Specific themes to be addressed in different workshops

Eight workshops are planned to address major themes under work and analysis during this triennium (leading to COP9) by the experts of the Scientific and Technical Review Panel (STRP). While draft documents for COP9 are not yet ready in many cases, this is a good opportunity to provide your input to the work of STRP. Many of STRP's European members and associated experts are with us during the Meeting and will introduce the workshop themes and guide our discussions. In addition, STRP focal points in each country will be contacted individually.

The workshop themes are somewhat overlapping. This is unavoidable, given that wetland conservation and wise use need to be undertaken by using an integrated approach. This provides you also with the opportunity to discuss similar themes in separate workshops, approaching them from different angles.

Although the workshop themes may not sound entirely new to you, their re-occurrence is a sign of their continued importance, and shows how crucial they are to achieve lasting conservation and sustainable development on the ground. Here are a few questions to provide an incentive for your own reflections:

5 December - Morning Session

Workshop A: National Wetland Policies and Committees - How efficient are they to further the implementation of the Convention at national level, why have many countries not set them up yet, what better approach could be suggested? How does my country elaborate and implement national wetland policies? What are my experiences with a national Ramsar Committee?

Workshop B: From wetlands for birds to water for people - Those who prepared the Convention in the 1960s were waterbird enthusiasts. Nowadays, we acknowledge that wetlands have much more to offer, and that wetland conservation and management is intrinsically linked to water management. Where do we stand after 25 years of implementation of the EU Wild Birds Directive, and with the new EU Water Framework Directive at our disposal? How are we going to work efficiently at river basin scale? What is the meaning of the "new division" of Europe (EU vs. non-EU)? How affect the policies of the "European Union of 25" the remaining European countries? Where - and how - do East and West meet today?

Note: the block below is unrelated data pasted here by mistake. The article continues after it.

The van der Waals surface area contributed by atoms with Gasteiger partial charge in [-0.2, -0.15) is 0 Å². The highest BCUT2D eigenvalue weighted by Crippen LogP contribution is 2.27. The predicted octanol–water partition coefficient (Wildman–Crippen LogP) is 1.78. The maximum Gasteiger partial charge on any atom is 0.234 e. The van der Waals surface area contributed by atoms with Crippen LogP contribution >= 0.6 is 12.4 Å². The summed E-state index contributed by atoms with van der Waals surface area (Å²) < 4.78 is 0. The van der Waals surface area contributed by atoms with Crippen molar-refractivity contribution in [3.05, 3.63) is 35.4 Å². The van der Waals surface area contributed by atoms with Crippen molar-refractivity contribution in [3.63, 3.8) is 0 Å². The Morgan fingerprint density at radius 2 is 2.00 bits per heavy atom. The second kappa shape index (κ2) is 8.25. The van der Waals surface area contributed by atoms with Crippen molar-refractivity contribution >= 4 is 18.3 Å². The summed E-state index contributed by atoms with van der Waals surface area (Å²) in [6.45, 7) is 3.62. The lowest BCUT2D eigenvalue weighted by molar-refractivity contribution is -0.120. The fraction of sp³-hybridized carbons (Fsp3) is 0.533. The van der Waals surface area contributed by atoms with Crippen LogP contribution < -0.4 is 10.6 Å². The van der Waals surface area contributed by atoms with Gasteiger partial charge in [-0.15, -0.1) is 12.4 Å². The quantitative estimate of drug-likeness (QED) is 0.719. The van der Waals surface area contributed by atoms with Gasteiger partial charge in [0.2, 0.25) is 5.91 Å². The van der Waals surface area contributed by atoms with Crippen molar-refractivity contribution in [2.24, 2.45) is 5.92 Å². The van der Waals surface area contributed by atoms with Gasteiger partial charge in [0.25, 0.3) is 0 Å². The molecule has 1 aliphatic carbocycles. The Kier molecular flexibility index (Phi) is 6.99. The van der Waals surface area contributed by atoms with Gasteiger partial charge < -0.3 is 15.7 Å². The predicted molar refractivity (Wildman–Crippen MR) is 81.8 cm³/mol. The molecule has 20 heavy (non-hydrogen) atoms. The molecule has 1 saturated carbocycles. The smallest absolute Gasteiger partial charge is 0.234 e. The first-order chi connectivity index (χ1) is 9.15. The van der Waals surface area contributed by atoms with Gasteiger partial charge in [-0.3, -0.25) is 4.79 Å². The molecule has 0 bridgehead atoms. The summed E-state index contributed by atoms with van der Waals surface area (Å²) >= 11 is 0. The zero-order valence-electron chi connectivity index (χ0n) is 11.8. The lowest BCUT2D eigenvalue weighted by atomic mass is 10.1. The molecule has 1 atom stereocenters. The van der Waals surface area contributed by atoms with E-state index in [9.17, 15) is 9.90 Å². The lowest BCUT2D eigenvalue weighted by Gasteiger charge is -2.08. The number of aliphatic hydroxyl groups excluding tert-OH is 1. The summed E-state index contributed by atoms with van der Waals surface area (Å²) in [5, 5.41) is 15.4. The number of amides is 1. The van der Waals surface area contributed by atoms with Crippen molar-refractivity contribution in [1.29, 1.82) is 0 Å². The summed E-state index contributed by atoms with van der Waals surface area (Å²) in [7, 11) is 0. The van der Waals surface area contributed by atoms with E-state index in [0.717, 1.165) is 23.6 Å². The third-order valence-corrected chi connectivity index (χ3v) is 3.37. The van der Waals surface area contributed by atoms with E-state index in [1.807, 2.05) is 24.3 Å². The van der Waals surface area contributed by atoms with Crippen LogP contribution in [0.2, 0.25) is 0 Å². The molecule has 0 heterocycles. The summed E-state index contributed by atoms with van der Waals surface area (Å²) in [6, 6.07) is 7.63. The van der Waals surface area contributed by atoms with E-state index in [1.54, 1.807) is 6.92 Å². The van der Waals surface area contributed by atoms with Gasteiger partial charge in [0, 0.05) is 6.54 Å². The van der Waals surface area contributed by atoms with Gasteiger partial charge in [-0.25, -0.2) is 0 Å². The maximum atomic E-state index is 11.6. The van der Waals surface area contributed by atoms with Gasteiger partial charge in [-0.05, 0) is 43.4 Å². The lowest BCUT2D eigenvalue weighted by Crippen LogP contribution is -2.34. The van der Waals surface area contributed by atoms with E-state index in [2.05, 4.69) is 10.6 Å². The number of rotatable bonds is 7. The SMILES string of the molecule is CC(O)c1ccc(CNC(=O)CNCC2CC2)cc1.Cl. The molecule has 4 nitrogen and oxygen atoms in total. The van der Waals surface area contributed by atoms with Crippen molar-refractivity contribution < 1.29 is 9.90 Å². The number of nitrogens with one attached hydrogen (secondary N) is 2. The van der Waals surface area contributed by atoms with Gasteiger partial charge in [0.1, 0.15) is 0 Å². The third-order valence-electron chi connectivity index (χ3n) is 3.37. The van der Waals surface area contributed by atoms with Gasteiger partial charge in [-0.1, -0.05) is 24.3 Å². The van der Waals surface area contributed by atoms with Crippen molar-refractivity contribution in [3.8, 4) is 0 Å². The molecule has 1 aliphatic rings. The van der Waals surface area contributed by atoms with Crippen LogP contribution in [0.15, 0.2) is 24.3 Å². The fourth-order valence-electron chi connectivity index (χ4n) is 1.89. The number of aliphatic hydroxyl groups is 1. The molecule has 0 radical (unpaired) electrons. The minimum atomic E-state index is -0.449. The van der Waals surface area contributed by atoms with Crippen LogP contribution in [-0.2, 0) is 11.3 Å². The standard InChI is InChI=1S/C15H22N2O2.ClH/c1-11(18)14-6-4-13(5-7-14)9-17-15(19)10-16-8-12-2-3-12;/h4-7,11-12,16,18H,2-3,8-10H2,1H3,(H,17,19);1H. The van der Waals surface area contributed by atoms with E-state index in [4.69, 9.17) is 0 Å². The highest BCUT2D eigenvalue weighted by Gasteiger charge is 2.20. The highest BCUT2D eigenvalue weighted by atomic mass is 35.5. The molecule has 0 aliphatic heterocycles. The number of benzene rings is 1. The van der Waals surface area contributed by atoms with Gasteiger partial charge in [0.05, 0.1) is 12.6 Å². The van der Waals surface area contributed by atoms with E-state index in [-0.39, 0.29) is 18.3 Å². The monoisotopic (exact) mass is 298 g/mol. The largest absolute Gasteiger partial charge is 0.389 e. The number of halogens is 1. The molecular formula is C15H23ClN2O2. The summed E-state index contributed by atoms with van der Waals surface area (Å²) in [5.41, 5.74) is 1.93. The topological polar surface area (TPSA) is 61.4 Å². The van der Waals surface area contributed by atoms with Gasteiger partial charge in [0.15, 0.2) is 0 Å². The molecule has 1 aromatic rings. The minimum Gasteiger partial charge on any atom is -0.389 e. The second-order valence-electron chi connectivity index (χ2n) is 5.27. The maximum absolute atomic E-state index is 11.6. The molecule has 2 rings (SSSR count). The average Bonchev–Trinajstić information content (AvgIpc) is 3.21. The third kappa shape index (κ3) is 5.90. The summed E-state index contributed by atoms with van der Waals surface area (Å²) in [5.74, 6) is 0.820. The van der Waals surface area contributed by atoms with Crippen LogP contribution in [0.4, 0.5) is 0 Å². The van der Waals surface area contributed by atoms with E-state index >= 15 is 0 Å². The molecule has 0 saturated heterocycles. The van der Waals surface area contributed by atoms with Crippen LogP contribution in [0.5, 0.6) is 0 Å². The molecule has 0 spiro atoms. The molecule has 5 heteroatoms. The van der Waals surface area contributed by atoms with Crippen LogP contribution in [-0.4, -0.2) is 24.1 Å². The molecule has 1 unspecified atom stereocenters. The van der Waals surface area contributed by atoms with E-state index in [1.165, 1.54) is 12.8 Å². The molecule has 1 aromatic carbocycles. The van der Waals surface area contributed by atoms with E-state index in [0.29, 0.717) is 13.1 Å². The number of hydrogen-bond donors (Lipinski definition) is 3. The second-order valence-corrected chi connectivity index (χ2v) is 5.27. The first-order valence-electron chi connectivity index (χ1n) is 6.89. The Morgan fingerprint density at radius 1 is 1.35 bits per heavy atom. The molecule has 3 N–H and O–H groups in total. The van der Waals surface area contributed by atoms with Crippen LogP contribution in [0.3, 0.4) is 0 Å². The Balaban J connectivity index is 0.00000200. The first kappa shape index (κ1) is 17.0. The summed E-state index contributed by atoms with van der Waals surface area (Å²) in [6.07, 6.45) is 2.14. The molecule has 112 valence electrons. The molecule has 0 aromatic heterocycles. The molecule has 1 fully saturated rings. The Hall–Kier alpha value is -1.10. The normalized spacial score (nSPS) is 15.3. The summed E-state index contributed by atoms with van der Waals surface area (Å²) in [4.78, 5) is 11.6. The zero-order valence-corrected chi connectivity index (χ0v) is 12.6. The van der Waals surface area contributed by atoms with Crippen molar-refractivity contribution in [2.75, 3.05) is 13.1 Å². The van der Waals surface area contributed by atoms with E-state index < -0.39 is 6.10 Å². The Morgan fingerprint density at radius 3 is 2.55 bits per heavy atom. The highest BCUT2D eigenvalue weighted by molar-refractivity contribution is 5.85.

5 December - Afternoon Session

Workshop C: The role and effectiveness of CEPA activities - Are we delivering our messages sufficiently clear, how much outreach - and to whom - is needed? What should be the role of communication, education and public awareness to increase our capacities, at all levels, local, regional, national? Can we learn from programmes and experiences in other countries?

Workshop D: Shared catchments and wetland ecosystems - Many wetland sites and river basins are shared among neighbouring countries. What can we gain from increased transborder cooperation? How should it be undertaken? What guidance do I need to designate transboundary Ramsar Sites, and to manage them jointly with my neighbours? What formal agreements are needed? Which are the obstacles to increased transborder cooperation?

7 December - Morning Session

Workshop E: Wetland inventory and assessment - How are we progressing with wetland inventories at national scale? Are we making sufficient use of new tools, such as remote sensing data and low-cost GIS? Are we taking cultural aspects into account? How are we defining and monitoring ecological character? And how are we reporting on its change?

Workshop F: Implementing the strategic vision for the Ramsar List - What are the Ramsar Sites in my country contributing to biodiversity conservation (threatened species and habitats), to the preservation of social and cultural heritage, to support sustainable development and to reduce global environmental problems (climate change, greenhouse gases, desertification)? Which additional sites need to be added to the Ramsar List, how to make it truly representative?

7 December - Afternoon Session

Workshop G: Monitoring the ecological character of wetland sites - How are we coping with increasing development pressures on designated Ramsar Sites and other wetlands? Are we successful in conserving those sites, if not why? How to cope with natural dynamics (succession, erosion) for sustainable site management? Are local stakeholders sufficiently involved? Has wetland management become a general concern, reflected by the decisions taken by local authorities? What are the ways of monitoring ecological character and its change?

Workshop H: Site management viewed from the catchment basin perspective - Wetland sites form part of water catchments. Is this reflected in our management approach, are the relevant interest groups working together with us? Is our water resources management taking wetland functions into account? Do we understand the relevant groundwater flows, and are they taken into account? How to connect river basin management with wetland management at local scale? Are water resources and flows allocated in a way to allow for continued wetland ecosystem functioning?

Having launched all these questions at you, we wish you are very interesting and successful meeting. Hopefully, by its closing session, we will have a number of responses, providing clear indications and recommendations on how to move forward.